There's a lovely senior apartment complex for low-income seniors in Sonoma, CA. If you know where that is, it's right in the middle of wine country. Gorgeous, tourist spot. And 30 minutes to amenities. I have learned my lesson about gorgeous tourists spots too far from amenities. They're great places to visit...

Anything else is just too much work.
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Old 01-22-2017, 08:40 AM
 
Location: Tennessee
23,650 posts, read 17,623,979 times
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I just moved back to a town of 50,000 from a major metro. I'll go to to the store and can't find seemingly basic items. Food and other items are overpriced. There is very little going on here, especially in the winter, indoors. While I do enjoy being closer to family, there are plenty of mid-sized cities that are good compromises between metros ~2 million and small, dysfunctional towns like I'm in now.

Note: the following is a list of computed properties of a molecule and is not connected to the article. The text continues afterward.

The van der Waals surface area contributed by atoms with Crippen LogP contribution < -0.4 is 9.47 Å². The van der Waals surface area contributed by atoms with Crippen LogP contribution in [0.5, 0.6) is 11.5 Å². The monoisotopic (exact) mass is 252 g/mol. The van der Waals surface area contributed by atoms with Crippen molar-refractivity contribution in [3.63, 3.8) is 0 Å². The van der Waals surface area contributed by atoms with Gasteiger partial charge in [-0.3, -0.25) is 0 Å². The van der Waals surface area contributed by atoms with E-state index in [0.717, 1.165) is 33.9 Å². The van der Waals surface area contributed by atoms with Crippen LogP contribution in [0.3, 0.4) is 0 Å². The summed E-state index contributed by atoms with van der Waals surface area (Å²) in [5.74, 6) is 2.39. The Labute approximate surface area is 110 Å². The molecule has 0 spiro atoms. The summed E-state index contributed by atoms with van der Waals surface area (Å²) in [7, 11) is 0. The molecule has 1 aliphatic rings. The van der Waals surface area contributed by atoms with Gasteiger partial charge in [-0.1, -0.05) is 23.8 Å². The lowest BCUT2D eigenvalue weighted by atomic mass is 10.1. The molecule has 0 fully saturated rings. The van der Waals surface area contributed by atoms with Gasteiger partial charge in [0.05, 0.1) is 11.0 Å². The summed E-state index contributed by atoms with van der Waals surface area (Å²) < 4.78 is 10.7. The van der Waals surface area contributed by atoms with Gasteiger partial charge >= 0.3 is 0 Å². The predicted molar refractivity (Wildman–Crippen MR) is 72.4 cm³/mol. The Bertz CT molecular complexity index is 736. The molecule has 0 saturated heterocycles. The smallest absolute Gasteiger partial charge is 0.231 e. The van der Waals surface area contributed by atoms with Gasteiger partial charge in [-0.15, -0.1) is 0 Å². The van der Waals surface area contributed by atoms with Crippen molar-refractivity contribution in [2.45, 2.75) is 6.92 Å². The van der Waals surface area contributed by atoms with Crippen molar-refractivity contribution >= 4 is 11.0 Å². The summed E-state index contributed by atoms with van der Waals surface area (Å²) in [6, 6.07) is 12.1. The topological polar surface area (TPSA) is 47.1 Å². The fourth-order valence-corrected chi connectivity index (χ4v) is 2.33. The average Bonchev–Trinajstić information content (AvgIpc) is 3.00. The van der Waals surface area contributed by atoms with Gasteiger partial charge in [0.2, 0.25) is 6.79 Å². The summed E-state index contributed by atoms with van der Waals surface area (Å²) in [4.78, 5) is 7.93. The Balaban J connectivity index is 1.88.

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Old 01-22-2017, 10:03 AM
 
Location: Denver CO
21,203 posts, read 11,820,134 times
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From observation, I can't agree that it's as simple as "once you are in the car, what difference does it make?" I see older family and friends who are still ok driving and get out regularly yet still prefer to stay in a fairly close orbit of their homes, and even more importantly, become increasingly uncomfortable driving at night. Driving 5-10 minutes isn't the same as driving half an hour and what feels ok at age 65 may not work at 75.
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Old 01-22-2017, 10:20 AM
 
Location: Chicago area
14,425 posts, read 7,942,539 times